Possibly foreshadowing the challenges during his tenure in Sacramento, Lemon made it to the Brewers Spring Training site in Arizona a day late from his home in California due to gas shortage laws at the time, his car having an even numbered license plate and he couldn’t fill his tank for the trip.

Little did Lemon know what was in store for him and the team, made up of young and veteran Brewers farmhands. Sixto Lezcano, Jack Lind, Larry Anderson, Carlos Velázquez, Ken Wright, Gorman Thomas, Tom Hausman, Rob Ellis, Bob Hansen, Bill McNulty, Roger Miller, Bob Sheldon, Bill Parsons, Bill Castro, Tommy Bianco, Jerry Bell, Bill Travers, Art Kusnyer and Tommie Reynolds were all players from the 1974 Sacramento Solons who played in the Major Leagues during their careers.

Parsons, 25, who had previous success with the Brewers when he won 13 games in both 1971 and ’72, saw the writing on the wall early in the Solons’ season: “Our pitching staff will be ready for the nut farm at the end of the season. A guy could have a great season here and wind up with an earned run average over 10 a game.”

Parsons bemoaned his first game pitching in Sacramento, recalling it “wasn’t so bad until the sixth or seventh inning. It was 4-3 and I made a good pitch in on a left-hander. He hit it four rows up. That did it. I lost 10-8 or something. The more you concentrate, the more frustrating it is. You make a good pitch, jam a guy and he hits it out. If that happens in a decent park, you say OK, but here you can’t get an indication of how well you’re pitching. You could give up three fly balls in the first inning and be out of there, when you might have pitched a shutout. All it means is you didn’t keep the ball on the ground.”

By midseason, Parsons had seen enough and requested a trade. His wish was granted when on June 4, 1974, he was shipped to the Oakland Athletics with cash for veteran slugger Deron Johnson   

“It’s ridiculous,” Parsons said when explaining his trade request. “There’s no way to describe it. It’s gotten so bad they don’t let the fans into the stands until right before game time. They’ve lost too many balls. On our opening night here, the club lost eight dozen balls hit out during batting practice. Now they have groundskeepers stationed in the left field stands until right before game time. They’ve lost too many balls.

“There’s no way you can tell how you’re pitching in this park. But I feel I’m pitching good and I’m not going to quit.”

Overall, of Sacramento’s record 305 home runs hit in 1974, 250 were hit at home. Counting the visiting team’s batters chipping in with another 241, the total was 491 homers at Hughes Stadium. And that, too, became a minor league record. Twice during the season, a record 14 homers were hit in a single game.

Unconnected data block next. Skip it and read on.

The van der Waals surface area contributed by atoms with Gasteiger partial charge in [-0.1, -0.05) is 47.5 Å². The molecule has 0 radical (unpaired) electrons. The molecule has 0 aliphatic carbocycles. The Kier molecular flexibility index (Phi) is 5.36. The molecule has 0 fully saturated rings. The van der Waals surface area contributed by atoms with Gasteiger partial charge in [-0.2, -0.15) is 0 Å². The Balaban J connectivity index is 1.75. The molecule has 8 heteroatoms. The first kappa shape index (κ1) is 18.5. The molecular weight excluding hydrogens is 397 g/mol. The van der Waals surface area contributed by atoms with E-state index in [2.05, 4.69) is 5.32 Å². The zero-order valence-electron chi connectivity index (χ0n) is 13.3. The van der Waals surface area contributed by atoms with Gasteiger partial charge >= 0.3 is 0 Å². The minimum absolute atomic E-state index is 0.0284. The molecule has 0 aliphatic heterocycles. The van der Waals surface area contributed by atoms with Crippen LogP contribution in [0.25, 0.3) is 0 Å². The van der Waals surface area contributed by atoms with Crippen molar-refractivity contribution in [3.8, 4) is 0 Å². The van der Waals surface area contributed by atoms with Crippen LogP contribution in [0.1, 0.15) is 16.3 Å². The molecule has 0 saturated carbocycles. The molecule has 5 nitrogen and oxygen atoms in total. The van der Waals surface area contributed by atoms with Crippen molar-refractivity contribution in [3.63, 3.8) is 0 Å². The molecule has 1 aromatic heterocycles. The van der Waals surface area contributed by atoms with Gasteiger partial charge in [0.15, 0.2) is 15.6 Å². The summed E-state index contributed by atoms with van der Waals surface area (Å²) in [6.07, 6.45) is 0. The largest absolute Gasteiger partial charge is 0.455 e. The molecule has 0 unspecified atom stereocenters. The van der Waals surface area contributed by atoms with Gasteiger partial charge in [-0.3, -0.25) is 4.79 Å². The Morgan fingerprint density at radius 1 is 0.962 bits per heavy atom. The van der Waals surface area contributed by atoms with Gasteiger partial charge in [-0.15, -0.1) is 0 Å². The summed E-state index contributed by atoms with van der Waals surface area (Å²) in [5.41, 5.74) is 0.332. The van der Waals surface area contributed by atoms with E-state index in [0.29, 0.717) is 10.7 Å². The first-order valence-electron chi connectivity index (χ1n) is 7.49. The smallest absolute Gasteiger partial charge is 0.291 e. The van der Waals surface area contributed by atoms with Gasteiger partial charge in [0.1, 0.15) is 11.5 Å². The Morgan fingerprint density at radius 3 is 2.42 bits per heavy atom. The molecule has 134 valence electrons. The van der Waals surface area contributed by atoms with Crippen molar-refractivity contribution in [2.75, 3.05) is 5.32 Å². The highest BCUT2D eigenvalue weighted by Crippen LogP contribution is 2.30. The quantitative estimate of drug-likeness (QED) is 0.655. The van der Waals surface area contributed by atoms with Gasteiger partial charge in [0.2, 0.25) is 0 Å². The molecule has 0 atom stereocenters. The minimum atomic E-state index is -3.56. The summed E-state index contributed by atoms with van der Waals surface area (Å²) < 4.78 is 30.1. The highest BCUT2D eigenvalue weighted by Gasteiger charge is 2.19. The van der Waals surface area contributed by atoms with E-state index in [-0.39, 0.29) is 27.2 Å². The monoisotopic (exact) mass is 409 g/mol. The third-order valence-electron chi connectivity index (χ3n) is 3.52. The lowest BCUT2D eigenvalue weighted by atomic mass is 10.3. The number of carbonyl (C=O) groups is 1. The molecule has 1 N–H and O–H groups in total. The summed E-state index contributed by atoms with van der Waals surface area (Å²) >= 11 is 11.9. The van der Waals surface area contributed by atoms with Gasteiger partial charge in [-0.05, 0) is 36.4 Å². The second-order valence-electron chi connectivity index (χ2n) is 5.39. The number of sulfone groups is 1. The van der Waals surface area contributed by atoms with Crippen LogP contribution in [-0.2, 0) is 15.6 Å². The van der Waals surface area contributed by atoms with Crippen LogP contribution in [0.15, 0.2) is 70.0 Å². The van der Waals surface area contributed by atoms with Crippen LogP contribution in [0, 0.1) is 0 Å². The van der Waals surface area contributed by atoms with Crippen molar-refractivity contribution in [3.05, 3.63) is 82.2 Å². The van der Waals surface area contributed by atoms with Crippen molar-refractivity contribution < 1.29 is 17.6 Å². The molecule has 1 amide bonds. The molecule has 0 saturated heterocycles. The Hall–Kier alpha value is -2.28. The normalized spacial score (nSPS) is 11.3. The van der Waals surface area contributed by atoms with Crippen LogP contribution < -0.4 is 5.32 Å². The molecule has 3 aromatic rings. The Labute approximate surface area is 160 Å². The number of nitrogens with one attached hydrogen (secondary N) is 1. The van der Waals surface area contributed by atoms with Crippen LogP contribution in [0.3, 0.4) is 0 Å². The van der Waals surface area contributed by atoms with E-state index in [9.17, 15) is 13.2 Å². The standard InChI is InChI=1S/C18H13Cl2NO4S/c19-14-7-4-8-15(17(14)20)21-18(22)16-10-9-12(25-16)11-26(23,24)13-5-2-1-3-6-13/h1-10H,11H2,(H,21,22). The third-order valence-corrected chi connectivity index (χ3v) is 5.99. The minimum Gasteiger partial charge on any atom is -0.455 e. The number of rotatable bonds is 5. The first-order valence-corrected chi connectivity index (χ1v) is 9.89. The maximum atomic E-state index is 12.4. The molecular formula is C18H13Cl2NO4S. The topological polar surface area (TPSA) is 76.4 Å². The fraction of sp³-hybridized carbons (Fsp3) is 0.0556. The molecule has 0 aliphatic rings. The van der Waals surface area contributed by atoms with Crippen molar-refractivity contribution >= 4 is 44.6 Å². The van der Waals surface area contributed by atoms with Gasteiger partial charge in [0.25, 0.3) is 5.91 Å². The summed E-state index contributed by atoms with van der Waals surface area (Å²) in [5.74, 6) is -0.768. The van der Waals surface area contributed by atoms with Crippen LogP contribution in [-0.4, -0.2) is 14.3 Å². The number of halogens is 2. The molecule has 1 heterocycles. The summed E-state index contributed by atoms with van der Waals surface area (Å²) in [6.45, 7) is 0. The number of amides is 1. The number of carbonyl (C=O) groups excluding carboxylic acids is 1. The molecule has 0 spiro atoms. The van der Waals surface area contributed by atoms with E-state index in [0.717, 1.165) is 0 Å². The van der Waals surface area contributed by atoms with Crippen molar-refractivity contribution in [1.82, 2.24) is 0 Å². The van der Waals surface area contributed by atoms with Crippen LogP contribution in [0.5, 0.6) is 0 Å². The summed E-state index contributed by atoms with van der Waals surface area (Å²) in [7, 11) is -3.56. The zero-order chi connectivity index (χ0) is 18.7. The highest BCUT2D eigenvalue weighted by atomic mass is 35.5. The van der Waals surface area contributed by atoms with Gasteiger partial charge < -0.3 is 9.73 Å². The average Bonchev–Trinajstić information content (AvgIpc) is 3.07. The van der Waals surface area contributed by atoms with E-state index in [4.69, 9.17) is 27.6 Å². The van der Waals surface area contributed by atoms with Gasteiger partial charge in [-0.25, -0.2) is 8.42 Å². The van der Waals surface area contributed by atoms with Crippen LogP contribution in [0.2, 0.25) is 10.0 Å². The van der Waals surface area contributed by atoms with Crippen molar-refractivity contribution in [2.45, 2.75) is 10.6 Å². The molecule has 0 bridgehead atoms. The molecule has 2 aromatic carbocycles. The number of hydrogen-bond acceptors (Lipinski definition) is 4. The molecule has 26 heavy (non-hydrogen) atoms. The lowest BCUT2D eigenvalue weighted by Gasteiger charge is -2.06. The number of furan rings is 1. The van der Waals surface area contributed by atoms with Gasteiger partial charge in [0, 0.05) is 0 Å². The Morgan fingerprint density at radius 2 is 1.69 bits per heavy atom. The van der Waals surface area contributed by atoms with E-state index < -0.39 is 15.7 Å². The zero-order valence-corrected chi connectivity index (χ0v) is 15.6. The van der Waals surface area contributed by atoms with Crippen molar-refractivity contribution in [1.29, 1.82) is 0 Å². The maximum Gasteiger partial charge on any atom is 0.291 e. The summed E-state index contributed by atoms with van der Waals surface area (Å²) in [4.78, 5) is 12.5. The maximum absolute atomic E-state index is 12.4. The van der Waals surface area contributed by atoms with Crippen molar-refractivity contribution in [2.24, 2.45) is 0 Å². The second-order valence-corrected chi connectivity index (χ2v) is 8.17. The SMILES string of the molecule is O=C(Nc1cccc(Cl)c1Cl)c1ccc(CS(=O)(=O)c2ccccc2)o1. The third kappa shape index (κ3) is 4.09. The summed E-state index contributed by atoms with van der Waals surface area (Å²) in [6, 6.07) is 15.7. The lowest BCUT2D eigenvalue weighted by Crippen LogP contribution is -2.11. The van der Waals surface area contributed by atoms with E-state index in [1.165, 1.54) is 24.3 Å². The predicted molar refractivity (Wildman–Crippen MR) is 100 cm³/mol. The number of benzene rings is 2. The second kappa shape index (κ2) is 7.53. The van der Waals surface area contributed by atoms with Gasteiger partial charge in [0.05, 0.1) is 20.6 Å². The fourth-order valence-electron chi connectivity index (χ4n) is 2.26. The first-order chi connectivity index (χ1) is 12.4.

Third baseman Bill McNulty, a Sacramento native who would go on to lead the minors with 55 homers – 44 at home and 11 on the road – in 1974, had sympathy for those toeing the rubber at Hughes Stadium: “I feel sorry for any pitcher who has to throw in our park, and I particularly sympathize with Bill (Parsons). He’s a flyball pitcher in a flyball stadium. It’s downright embarrassing when a routine pop fly goes for a homer.

“There’s very rarely a double or triple in the park, particularly to left. You either hit it over the screen for a homer or into the screen for a single. When visiting teams first came in this year, guys were hitting balls off the wall – doubles anywhere else – and getting thrown out at second base by 30 feet. The left fielder can have the worst arm in the world and it won’t hurt your club. The shortstop could cover left field and we could use the left fielder at rover.”

Phoenix manager Rocky Bridges joked of having a pitcher he thought was an atheist. “Then I told him he was starting in Sacramento and the next time I saw him he was carrying a bible and beads.”

Others on the Solons shared similar horror stories regarding their home field.

“Gorman Thomas hit a ball the other night that was in on his fists,” Lemon said. “It sounded like he hit it with a piece of flabby meat. It landed in the fourth row.”

Pitcher Jerry Bell, sent down to the Solons by Brewers in May, repeated what someone told him about Hughes Stadium prior to his arrival: “You always think guys are exaggerating. But there’s no way you can exaggerate this ballpark. You just have to look at how the ball is moving, how your stuff is and not worry about anything else. I think the word is around and that they’re not looking at any statistics…that come out of this ballpark. One scout told me not to worry, that if he came to see me he’d only look at how I was pitching.”

Even opposing hurlers, such as Salt Lake City’s John Cumberland, had their opinions: “You have to believe me. If a pitcher doesn’t have his head on straight – especially the young Sacramento pitchers – he’ll probably go to an insane asylum.”